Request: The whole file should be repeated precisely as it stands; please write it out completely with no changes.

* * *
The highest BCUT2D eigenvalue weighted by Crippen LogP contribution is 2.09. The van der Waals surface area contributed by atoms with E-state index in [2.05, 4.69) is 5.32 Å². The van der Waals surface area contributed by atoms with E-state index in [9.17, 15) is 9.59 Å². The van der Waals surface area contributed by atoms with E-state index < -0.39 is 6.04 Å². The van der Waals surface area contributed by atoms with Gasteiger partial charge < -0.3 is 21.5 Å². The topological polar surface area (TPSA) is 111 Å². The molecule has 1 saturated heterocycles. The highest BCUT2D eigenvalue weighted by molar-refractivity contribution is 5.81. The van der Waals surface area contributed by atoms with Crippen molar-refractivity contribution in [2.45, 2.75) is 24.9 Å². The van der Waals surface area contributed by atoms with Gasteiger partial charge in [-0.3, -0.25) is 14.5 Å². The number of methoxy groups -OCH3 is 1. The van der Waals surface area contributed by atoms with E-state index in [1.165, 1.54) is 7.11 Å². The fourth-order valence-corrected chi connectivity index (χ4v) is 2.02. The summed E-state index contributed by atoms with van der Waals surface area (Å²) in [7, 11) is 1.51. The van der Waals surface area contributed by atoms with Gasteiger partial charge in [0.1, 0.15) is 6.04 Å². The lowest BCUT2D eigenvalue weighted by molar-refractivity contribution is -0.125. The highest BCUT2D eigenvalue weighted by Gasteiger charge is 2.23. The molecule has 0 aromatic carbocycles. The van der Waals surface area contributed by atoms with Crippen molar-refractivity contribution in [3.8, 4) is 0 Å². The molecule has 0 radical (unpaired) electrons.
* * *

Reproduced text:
The highest BCUT2D eigenvalue weighted by Crippen LogP contribution is 2.09. The van der Waals surface area contributed by atoms with E-state index in [2.05, 4.69) is 5.32 Å². The van der Waals surface area contributed by atoms with E-state index in [9.17, 15) is 9.59 Å². The van der Waals surface area contributed by atoms with E-state index < -0.39 is 6.04 Å². The van der Waals surface area contributed by atoms with Gasteiger partial charge < -0.3 is 21.5 Å². The topological polar surface area (TPSA) is 111 Å². The molecule has 1 saturated heterocycles. The highest BCUT2D eigenvalue weighted by molar-refractivity contribution is 5.81. The van der Waals surface area contributed by atoms with Crippen molar-refractivity contribution in [2.45, 2.75) is 24.9 Å². The van der Waals surface area contributed by atoms with Gasteiger partial charge in [-0.3, -0.25) is 14.5 Å². The number of methoxy groups -OCH3 is 1. The van der Waals surface area contributed by atoms with E-state index in [1.165, 1.54) is 7.11 Å². The fourth-order valence-corrected chi connectivity index (χ4v) is 2.02. The summed E-state index contributed by atoms with van der Waals surface area (Å²) in [7, 11) is 1.51. The van der Waals surface area contributed by atoms with Gasteiger partial charge in [0.1, 0.15) is 6.04 Å². The lowest BCUT2D eigenvalue weighted by molar-refractivity contribution is -0.125. The highest BCUT2D eigenvalue weighted by Gasteiger charge is 2.23. The molecule has 0 aromatic carbocycles. The van der Waals surface area contributed by atoms with Crippen molar-refractivity contribution in [3.8, 4) is 0 Å². The molecule has 0 radical (unpaired) electrons.